But don’t they look like purple Cindy-Loo-Who’s?

Unlike Epicurious, we roasted our beets first because I really dislike the way boiled beets taste (hey, maybe that’s the objection Britt has!) and we thought the roasty flavor might add a nice quality to the soup.

Zebra BeetsRoasting Zebra BeetsOnce the beets were finished roasting (in a container with aluminum foil over it, at 350° for about an hour or until you can easily pierce them with a fork) we removed the skins by dropping the still-hot beets in an ice bath, then sautéed the onions, garlic, and ginger. We added the beets, stirred ’em around, then the vegetable broth and can of coconut milk and S&P. Then blended with an Immersion Blender.Beets and AromaticsImmersion BlendingWe left it to cook and thicken altogether for a bit, and then put it in the fridge to serve chilled later, although it’s very tasty served warm as well. I swirled some pomegranate molasses on the top (which kind of made the dish) and garnished with a peppery arugula leaf.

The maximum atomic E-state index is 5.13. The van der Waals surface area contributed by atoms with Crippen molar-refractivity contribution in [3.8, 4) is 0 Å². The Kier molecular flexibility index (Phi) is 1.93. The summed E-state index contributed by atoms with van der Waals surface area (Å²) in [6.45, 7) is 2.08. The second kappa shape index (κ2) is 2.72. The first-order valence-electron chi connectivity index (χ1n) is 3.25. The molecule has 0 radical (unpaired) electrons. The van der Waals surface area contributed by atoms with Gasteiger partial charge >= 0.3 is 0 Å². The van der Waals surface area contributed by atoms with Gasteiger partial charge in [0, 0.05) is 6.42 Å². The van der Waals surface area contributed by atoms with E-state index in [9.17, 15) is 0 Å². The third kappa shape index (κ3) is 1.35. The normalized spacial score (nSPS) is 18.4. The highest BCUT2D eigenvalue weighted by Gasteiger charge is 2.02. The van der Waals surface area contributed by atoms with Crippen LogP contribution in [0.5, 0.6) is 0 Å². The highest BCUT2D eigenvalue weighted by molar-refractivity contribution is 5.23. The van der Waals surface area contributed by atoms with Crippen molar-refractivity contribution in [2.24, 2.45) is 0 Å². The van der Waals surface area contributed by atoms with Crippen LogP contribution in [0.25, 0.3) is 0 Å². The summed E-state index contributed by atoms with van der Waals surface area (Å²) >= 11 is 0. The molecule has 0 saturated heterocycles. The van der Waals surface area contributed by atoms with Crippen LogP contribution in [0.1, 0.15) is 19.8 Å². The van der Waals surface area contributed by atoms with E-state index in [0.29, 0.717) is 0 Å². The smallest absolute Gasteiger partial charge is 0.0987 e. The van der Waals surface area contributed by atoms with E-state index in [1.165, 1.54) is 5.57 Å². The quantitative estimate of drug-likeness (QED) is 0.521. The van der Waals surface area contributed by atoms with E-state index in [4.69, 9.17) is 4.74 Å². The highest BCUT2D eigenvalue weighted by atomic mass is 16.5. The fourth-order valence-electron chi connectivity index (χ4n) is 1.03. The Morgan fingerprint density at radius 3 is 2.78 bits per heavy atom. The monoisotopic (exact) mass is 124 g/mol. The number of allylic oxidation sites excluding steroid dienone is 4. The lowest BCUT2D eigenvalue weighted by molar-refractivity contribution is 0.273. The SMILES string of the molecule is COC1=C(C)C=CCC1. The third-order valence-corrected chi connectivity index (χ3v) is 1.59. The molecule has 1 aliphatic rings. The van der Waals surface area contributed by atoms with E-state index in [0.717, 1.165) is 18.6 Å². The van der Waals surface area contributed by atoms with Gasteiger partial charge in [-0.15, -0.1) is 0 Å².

IMG_6956For our second course we had a flatbread – dough ala Evan – with tomato sauce (entirely CSA share and window garden tomatoes), share broccoli, share arugula, share peppers, (non-share) shallots and black olives, paired with a share romaine salad with (non-share) avocado, and peanut sauce. Share-iffic. I’d been referring to our flatbread as a vegan pizza, but Evan explained that it cannot be pizza without cheese. And so: flatbread.

Share and Window Garden TomsIMG_6975 IMG_6980 IMG_6983 IMG_6984

Yummy meal; yummier company.

Evan later said to me: “Why did we make beet soup for Brittany? It seems a little cruel…” I had no acceptable answer for him, except to say that I’d wanted to try it, and she and Tyler were coming for dinner. My sincerest apologies for being an asshole.

But when asked, Brittany said, “I still hate beets… but look at my bowl.” (Empty.) Then she clarified: “It wasn’t beet forward.”

Brittany and Beet Soup.

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Tequila-Tofu Taco Night

Taco NightAfter debating the merits of Chipotle earlier this week, all we could think about was Mexican food.  It might not be the most sustainable meal, but one of our favorite vegan dinners when we need a light cooking night is tequila tofu tacos. It’s freakishly easy, and a stellar backup for nights when spending long hours in the kitchen feels foreboding.